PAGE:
Keeping a partner level is definitly going to be a challenge. We are going to continue working on our retaining device as well to help hold our partners securely close to our bumpers. We do have tread on the two forks that we have under the partner robot as well.

The robot with the arm weighs ~120lbs, the robot with the vise mounted to it weighs 140lbs. 
We will also need to make a robot with a higher Center of Gravity (CG) than this current partner bot. As the CG of a partner that you are attempting to climb is going to be very important. 

MCCC 2018: Minimum Competitive Concept Competition

East Texas hosted 3 Robot in 3 Days teams and 118's Everybot team this year and they all headed to The Woodlands, Texas home of Texas Torque World Headquarters (FRC#1477) and had the first ever MCCC. A true "Week 1" competition. We had several of our alumni and friends up at the event and we were able to secure video of several of the matches. 

The fields were only the wooden version and weren't setup up perfectly (lacking exchange/vaults) but it gives you a good idea of how some matches may go. You can learn a lot from watching real robots play that you may not notice when you simulate in your head or with humans.

Match 1

Match 2

Match 3

Match 4

Take Aways (some we already knew, just confirmed)
  • Scoring in the scale is difficult but if you can do it, even one cube could win you the match. So finding a way to do it will help win you a lot of matches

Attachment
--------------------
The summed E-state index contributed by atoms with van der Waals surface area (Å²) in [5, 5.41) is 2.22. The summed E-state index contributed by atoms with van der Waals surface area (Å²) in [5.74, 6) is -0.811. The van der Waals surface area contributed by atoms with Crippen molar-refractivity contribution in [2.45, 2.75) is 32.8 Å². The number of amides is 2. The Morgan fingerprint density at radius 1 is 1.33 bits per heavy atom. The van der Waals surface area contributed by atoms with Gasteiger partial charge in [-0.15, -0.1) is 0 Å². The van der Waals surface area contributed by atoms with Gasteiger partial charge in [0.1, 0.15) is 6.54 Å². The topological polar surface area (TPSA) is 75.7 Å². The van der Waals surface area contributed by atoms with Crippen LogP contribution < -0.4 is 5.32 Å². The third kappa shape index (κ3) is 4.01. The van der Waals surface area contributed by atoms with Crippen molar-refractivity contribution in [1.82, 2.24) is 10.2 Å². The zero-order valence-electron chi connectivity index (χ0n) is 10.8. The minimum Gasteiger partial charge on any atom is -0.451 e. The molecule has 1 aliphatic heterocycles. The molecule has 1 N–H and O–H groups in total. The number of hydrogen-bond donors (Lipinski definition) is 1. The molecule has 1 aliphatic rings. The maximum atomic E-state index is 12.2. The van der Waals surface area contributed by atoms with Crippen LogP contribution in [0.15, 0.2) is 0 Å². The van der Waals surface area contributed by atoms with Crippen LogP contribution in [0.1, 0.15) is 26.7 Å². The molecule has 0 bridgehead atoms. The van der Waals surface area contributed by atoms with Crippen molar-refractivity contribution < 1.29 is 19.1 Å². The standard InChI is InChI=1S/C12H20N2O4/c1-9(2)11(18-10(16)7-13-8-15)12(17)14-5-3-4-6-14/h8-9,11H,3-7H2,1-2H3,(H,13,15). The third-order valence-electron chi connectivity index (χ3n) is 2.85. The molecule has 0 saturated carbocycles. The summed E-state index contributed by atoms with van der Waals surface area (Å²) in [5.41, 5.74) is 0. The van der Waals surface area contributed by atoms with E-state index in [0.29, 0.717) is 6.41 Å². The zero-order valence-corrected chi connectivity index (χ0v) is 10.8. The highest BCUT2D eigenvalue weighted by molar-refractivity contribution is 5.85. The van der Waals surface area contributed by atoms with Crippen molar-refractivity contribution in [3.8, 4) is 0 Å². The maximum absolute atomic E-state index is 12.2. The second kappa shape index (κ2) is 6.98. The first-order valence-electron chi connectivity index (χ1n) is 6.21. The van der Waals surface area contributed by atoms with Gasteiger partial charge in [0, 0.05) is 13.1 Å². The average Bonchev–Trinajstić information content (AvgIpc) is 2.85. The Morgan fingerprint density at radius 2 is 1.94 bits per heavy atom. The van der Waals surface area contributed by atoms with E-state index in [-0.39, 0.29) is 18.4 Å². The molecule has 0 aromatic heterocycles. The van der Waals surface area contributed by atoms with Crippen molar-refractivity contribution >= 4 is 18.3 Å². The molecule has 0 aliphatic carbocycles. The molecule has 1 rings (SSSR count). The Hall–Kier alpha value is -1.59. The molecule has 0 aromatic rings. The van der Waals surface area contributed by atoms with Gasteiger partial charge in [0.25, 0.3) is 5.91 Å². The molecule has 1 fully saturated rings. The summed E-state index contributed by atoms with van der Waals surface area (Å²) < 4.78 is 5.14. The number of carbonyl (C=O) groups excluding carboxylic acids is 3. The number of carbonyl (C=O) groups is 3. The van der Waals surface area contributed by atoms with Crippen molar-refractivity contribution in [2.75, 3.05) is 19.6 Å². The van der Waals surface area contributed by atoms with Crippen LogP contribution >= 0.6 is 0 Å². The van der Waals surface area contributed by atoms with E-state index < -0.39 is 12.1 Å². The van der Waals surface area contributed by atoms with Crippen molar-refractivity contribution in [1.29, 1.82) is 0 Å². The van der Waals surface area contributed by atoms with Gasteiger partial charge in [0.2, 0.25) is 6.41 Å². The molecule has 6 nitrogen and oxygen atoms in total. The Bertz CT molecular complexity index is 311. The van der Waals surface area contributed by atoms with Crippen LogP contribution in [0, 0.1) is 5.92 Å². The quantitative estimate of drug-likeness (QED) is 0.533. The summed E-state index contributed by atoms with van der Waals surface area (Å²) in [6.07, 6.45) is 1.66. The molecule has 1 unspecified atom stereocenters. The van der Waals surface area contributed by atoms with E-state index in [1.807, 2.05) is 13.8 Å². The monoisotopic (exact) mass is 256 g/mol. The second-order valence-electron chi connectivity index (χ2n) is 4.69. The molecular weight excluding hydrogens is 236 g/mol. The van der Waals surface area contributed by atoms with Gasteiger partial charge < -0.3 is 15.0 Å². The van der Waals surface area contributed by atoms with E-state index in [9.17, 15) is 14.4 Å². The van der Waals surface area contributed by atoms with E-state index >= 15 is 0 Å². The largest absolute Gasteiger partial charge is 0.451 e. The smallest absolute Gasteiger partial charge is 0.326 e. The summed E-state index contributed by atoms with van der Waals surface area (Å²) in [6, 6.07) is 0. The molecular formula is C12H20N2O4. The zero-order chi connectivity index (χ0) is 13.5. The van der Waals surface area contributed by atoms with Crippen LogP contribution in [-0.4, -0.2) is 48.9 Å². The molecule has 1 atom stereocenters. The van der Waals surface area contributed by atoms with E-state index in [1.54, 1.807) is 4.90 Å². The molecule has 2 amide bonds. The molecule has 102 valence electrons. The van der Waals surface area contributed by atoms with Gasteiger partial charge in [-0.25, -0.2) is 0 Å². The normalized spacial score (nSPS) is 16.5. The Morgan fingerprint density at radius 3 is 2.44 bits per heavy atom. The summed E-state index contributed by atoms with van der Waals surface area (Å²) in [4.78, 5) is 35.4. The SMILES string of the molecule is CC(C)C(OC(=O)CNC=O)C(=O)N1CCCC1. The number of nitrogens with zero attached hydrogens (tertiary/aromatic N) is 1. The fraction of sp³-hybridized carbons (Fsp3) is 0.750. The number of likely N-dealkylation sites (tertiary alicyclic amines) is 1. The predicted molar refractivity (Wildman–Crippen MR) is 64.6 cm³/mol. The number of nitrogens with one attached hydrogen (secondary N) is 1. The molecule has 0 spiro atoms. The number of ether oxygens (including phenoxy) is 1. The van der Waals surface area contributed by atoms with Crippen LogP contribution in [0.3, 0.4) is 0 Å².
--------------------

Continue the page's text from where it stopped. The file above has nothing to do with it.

• Defending your switch is going to be difficult. Your opponents have 11 of their cubes on that side of the cube all in easy to remove portals and you'll need to be able to ground collect and score or defend against them to keep your switch safely in your control and getting your alliance points
  • A great intake will make your robot much better than a great lift/arm/shooter/etc.
  • The cubes like to slide on the carpet so test intaking by pushing your prototype towards the cube and not the cube towards the prototype.
  • Climbing points will be important and it's a hard task (they also only had a week so we can cut them slack)
  • Vision will be limited around the switch and scale. Camera feeds and sensors will help make your drivers' jobs much easier
  • Scoring a lot of cubes quickly will win you matches (seems obvious but we like to repeat the obvious)